Sons of Harmony. First Fiddle (Earl R*ss*ll) : — “We should get on better, Mr. B[right]., if you took your time from me and didn't play so loud. Fun (6 January 1866): 165. Source: Hathi Digital Library Trust web version of a copy in the Princeton University library.
Bright, who's here depicted in a Quaker garb (or the costume by which cartoonists indicated a person was a member of the Society of Friends) launched a speech-making campaign for parliamentary reform in Birmingham at the end of 1858 which faded out within a few months, but it marked the beginning of the movement toward the reform agitation of the mid-1860s. During the second half of 1866 Bright found himself the hero and chief mouthpiece of the reformers, accepted by both those who demanded universal suffrage and those who wanted more limited reform. In terms of immediate influence this was the high point of his career. Bright was satisfied with the household franchise introduced by the 1867 Reform Act, which extended the vote to skilled urban artisans but still excluded the town and country labourers.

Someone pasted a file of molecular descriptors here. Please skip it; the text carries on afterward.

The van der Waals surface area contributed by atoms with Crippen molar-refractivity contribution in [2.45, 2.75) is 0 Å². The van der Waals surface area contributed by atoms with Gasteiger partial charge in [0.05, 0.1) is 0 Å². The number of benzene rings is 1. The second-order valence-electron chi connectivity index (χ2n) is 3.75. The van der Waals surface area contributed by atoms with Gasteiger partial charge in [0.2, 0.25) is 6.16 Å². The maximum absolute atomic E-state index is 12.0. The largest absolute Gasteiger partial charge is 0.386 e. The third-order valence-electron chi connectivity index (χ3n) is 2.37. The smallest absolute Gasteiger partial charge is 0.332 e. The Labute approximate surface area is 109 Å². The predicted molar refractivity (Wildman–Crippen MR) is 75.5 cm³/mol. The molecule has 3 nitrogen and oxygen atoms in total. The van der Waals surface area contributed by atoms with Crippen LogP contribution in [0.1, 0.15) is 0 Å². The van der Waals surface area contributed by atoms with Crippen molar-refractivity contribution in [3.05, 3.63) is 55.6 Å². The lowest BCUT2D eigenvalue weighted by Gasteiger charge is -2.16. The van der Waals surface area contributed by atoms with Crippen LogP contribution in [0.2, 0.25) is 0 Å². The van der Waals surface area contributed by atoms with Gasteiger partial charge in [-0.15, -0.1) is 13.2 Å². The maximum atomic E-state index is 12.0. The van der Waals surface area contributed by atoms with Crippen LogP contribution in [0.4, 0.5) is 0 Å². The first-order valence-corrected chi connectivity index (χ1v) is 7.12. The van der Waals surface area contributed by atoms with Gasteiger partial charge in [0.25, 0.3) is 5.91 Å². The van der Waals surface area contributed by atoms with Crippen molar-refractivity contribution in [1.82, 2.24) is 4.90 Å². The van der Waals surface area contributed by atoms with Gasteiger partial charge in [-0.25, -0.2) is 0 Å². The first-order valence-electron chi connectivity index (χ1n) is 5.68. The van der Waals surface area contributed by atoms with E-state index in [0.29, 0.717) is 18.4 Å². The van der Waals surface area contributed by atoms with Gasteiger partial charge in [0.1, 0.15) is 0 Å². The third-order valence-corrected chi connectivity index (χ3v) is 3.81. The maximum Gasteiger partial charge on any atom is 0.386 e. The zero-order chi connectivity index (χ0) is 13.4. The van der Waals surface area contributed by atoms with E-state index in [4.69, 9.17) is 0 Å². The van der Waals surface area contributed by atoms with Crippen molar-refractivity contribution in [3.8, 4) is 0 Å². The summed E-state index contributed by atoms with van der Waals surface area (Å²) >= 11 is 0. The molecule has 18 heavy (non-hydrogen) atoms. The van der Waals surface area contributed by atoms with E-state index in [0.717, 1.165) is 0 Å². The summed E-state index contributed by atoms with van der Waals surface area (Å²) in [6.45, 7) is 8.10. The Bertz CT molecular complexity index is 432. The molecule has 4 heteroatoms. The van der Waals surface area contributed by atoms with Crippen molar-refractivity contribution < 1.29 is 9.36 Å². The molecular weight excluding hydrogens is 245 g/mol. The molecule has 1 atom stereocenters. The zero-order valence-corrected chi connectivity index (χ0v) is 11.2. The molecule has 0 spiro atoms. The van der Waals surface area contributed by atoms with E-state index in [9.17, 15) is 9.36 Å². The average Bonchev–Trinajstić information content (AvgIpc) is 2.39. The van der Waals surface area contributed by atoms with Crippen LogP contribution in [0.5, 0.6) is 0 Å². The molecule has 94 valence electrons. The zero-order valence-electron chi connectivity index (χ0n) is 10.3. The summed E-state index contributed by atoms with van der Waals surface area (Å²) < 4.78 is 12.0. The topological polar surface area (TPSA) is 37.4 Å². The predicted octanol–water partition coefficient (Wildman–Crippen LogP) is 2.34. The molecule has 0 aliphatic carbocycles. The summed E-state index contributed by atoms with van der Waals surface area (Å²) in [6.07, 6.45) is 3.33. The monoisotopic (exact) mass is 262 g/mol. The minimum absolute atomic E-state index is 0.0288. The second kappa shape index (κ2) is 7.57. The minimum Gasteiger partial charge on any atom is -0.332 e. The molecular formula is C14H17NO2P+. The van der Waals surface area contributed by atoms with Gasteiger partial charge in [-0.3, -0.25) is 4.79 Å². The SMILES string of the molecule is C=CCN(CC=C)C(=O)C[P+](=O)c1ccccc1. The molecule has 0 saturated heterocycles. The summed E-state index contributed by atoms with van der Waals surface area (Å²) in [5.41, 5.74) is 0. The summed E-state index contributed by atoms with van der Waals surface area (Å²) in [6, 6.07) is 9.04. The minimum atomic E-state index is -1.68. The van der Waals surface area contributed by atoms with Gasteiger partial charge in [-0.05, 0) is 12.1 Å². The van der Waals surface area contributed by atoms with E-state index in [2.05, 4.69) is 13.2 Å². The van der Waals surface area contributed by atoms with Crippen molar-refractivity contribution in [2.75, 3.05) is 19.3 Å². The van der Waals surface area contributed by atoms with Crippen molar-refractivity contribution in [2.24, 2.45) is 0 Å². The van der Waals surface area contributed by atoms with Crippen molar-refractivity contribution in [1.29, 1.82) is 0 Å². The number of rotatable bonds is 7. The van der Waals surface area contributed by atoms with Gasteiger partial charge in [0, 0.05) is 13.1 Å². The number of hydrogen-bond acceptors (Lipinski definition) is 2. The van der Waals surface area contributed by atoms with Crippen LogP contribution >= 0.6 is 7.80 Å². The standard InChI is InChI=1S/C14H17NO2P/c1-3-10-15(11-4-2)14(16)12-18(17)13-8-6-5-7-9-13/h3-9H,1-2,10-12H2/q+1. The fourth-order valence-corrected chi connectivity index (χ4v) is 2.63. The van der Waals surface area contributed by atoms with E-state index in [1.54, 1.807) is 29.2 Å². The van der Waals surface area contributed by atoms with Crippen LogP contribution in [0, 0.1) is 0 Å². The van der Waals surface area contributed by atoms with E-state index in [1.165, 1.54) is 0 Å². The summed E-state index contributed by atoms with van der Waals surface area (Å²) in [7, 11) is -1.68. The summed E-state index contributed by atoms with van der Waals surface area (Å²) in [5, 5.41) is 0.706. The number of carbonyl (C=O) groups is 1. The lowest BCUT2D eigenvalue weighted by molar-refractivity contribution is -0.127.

- Lord John Russell (1792-1878)
- John Bright (1811-1889)
- The Second Reform Bill
- A Surprising Success
- Lodger Franchise v. Dual Voting!
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Last modified 4 February 2016